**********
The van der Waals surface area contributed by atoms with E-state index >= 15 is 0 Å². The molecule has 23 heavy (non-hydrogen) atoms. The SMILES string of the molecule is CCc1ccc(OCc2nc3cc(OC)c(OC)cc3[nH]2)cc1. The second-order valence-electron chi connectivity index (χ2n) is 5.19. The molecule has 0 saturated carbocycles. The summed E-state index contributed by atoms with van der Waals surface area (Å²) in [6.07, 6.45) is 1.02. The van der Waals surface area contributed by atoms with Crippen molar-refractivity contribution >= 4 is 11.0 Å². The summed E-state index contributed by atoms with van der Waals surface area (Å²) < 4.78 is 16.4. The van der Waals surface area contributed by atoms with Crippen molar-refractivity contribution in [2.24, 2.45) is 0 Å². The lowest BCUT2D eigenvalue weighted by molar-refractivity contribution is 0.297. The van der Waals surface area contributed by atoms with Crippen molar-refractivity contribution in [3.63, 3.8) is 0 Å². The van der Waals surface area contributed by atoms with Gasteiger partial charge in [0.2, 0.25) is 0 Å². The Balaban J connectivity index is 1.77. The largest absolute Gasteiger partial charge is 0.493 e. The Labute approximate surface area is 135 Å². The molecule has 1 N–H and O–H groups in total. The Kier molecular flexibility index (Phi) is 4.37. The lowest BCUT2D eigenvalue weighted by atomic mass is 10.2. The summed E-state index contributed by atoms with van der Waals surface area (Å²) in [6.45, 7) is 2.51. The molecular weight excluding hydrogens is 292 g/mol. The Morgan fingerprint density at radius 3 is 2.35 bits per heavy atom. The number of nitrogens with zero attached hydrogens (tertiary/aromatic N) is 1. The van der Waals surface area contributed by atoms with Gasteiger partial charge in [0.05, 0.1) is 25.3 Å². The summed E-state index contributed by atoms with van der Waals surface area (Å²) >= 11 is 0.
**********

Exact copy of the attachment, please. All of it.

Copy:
The van der Waals surface area contributed by atoms with E-state index >= 15 is 0 Å². The molecule has 23 heavy (non-hydrogen) atoms. The SMILES string of the molecule is CCc1ccc(OCc2nc3cc(OC)c(OC)cc3[nH]2)cc1. The second-order valence-electron chi connectivity index (χ2n) is 5.19. The molecule has 0 saturated carbocycles. The summed E-state index contributed by atoms with van der Waals surface area (Å²) in [6.07, 6.45) is 1.02. The van der Waals surface area contributed by atoms with Crippen molar-refractivity contribution >= 4 is 11.0 Å². The summed E-state index contributed by atoms with van der Waals surface area (Å²) < 4.78 is 16.4. The van der Waals surface area contributed by atoms with Crippen molar-refractivity contribution in [2.24, 2.45) is 0 Å². The lowest BCUT2D eigenvalue weighted by molar-refractivity contribution is 0.297. The van der Waals surface area contributed by atoms with Crippen molar-refractivity contribution in [3.63, 3.8) is 0 Å². The van der Waals surface area contributed by atoms with Gasteiger partial charge in [0.2, 0.25) is 0 Å². The Balaban J connectivity index is 1.77. The largest absolute Gasteiger partial charge is 0.493 e. The Labute approximate surface area is 135 Å². The molecule has 1 N–H and O–H groups in total. The Kier molecular flexibility index (Phi) is 4.37. The lowest BCUT2D eigenvalue weighted by atomic mass is 10.2. The summed E-state index contributed by atoms with van der Waals surface area (Å²) in [6.45, 7) is 2.51. The molecular weight excluding hydrogens is 292 g/mol. The Morgan fingerprint density at radius 3 is 2.35 bits per heavy atom. The number of nitrogens with zero attached hydrogens (tertiary/aromatic N) is 1. The van der Waals surface area contributed by atoms with Gasteiger partial charge in [0.05, 0.1) is 25.3 Å². The summed E-state index contributed by atoms with van der Waals surface area (Å²) >= 11 is 0.